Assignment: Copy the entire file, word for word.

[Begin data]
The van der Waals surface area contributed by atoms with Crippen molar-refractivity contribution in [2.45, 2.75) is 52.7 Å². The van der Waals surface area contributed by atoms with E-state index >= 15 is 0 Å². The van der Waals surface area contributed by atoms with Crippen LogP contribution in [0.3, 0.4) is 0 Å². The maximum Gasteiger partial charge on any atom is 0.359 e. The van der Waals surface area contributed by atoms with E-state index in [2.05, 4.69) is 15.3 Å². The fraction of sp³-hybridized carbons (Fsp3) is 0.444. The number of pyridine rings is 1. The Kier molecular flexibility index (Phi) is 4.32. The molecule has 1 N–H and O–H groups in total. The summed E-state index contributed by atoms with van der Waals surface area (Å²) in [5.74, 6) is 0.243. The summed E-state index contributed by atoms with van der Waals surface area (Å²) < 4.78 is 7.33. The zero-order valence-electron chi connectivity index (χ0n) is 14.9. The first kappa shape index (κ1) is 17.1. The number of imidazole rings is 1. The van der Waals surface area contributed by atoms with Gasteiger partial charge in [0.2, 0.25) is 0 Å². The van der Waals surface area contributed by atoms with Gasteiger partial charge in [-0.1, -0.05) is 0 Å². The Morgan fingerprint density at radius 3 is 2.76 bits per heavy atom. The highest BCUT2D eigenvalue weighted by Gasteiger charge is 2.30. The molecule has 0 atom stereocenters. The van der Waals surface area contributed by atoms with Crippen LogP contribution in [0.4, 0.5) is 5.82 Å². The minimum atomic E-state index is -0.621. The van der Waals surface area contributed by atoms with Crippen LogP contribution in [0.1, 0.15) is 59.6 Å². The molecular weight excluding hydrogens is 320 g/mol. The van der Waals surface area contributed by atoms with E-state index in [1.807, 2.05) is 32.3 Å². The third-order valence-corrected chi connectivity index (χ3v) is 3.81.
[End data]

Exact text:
The van der Waals surface area contributed by atoms with Crippen molar-refractivity contribution in [2.45, 2.75) is 52.7 Å². The van der Waals surface area contributed by atoms with E-state index >= 15 is 0 Å². The van der Waals surface area contributed by atoms with Crippen LogP contribution in [0.3, 0.4) is 0 Å². The maximum Gasteiger partial charge on any atom is 0.359 e. The van der Waals surface area contributed by atoms with E-state index in [2.05, 4.69) is 15.3 Å². The fraction of sp³-hybridized carbons (Fsp3) is 0.444. The number of pyridine rings is 1. The Kier molecular flexibility index (Phi) is 4.32. The molecule has 1 N–H and O–H groups in total. The summed E-state index contributed by atoms with van der Waals surface area (Å²) in [5.74, 6) is 0.243. The summed E-state index contributed by atoms with van der Waals surface area (Å²) < 4.78 is 7.33. The zero-order valence-electron chi connectivity index (χ0n) is 14.9. The first kappa shape index (κ1) is 17.1. The number of imidazole rings is 1. The van der Waals surface area contributed by atoms with Gasteiger partial charge in [0.2, 0.25) is 0 Å². The van der Waals surface area contributed by atoms with Gasteiger partial charge in [-0.1, -0.05) is 0 Å². The Morgan fingerprint density at radius 3 is 2.76 bits per heavy atom. The highest BCUT2D eigenvalue weighted by Gasteiger charge is 2.30. The molecule has 0 atom stereocenters. The van der Waals surface area contributed by atoms with Crippen LogP contribution in [0.4, 0.5) is 5.82 Å². The minimum atomic E-state index is -0.621. The van der Waals surface area contributed by atoms with Crippen LogP contribution in [0.1, 0.15) is 59.6 Å². The molecular weight excluding hydrogens is 320 g/mol. The van der Waals surface area contributed by atoms with E-state index in [1.807, 2.05) is 32.3 Å². The third-order valence-corrected chi connectivity index (χ3v) is 3.81.